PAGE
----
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It took me a long time to visit Ukraine's capital Kiev, something I always wanted to do, I'd never really found the time for it. I'd headed there without reading a great deal about sights or things to do, I just planned to figure it out when I got there.
After walking up Khreshchatyk, a long thoroughfare which is Kiev's most expensive street and in the Top 20 most expensive streets in Europe, I entered a pedestrianised area which had been made the designated fan zone. Like Khreshchatyk, the area was heavily destroyed during WW2 and the architecture is from the early 50s but looks regal, all the same.
During Euro 2012, various areas sold beer and Swedes and English milled around in their kits, a particularly hardcore group of both supporters had got together to hurl abuse at each other and were seperated by police. This kind of action was nothing new to a square that had seen it all.
On the edge of the fan zones, were kiosks and shops with prime locations like McDonald's and Ukraine's very own chain of food restaurants - Puzata Hata. The metro station Majdan also has several entrances from the area. This ironically rectangular shaped square has lots of park benches suited to dating couples, business men or curious old ladies who enjoy people watching. The benches are surrounded by little sections of grass and trees, that are only outdone by the wonderful fountains sprinkled around the place.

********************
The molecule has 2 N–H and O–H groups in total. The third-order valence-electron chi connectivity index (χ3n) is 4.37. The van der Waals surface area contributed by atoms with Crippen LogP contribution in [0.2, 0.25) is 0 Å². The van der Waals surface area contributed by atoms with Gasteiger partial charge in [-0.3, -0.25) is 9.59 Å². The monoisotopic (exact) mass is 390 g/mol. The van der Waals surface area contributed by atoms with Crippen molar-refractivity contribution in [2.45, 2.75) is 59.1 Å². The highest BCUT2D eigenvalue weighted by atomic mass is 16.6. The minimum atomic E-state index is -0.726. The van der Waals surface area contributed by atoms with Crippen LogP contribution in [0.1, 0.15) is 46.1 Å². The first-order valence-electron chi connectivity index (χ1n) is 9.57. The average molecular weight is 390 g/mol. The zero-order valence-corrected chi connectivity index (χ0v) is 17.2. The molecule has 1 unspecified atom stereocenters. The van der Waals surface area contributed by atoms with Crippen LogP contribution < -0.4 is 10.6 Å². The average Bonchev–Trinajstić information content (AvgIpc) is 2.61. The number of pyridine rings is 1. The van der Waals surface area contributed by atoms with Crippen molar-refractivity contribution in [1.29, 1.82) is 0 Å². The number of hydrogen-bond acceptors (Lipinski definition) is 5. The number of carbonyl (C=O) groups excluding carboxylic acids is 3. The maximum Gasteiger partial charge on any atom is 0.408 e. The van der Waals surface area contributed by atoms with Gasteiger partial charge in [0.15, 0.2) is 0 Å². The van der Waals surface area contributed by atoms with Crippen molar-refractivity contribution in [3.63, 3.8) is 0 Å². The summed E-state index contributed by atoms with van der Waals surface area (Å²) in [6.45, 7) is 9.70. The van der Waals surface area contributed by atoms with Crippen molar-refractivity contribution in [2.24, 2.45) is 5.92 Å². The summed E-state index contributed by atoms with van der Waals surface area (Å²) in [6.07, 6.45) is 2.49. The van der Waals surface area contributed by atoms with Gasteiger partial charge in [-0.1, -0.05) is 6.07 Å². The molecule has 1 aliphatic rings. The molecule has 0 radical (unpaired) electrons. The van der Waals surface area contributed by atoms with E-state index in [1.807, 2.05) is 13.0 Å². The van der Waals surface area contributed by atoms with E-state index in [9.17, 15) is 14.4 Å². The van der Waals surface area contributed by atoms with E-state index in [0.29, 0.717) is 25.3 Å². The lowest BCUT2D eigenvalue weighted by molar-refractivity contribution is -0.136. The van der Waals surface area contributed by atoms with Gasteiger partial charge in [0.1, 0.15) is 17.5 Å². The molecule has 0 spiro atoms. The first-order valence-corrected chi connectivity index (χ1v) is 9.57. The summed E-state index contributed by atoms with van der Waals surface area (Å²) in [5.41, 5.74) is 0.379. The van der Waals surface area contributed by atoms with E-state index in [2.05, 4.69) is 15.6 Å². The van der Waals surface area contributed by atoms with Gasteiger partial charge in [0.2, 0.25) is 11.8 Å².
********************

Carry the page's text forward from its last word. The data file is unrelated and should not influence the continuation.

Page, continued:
As I walked along this majestic square, it suddenly hit me that there was a giant gawdy and impressive monument looming over me. What was this statue? It had been unknown to me until now but in its own way was just as impressive as Big Ben or the Eiffel Tower. The column holds a winged woman at the top, known as Berehynia, a female spirit of Slavic mythology who has recently taken on the added baggage of protecting the city of Kiev.
Her identity has interestingly altered in recent times, having been used in 1980s literature as the figure of an ideal woman, she represents Ukrainian nationalism, feminism and neo-paganism and has interestingly given the cities former and still official protector the boot. The monument was erected in 2001 during a renovation of the square, it stands in the place where a Lenin statue used to be.
Maidan also known as Independence square is a place of contrasts, during my stay it was the most lively place, it's often the location of political activism and protests but at the same time, it has the city's most expensive cafes and pubs around it.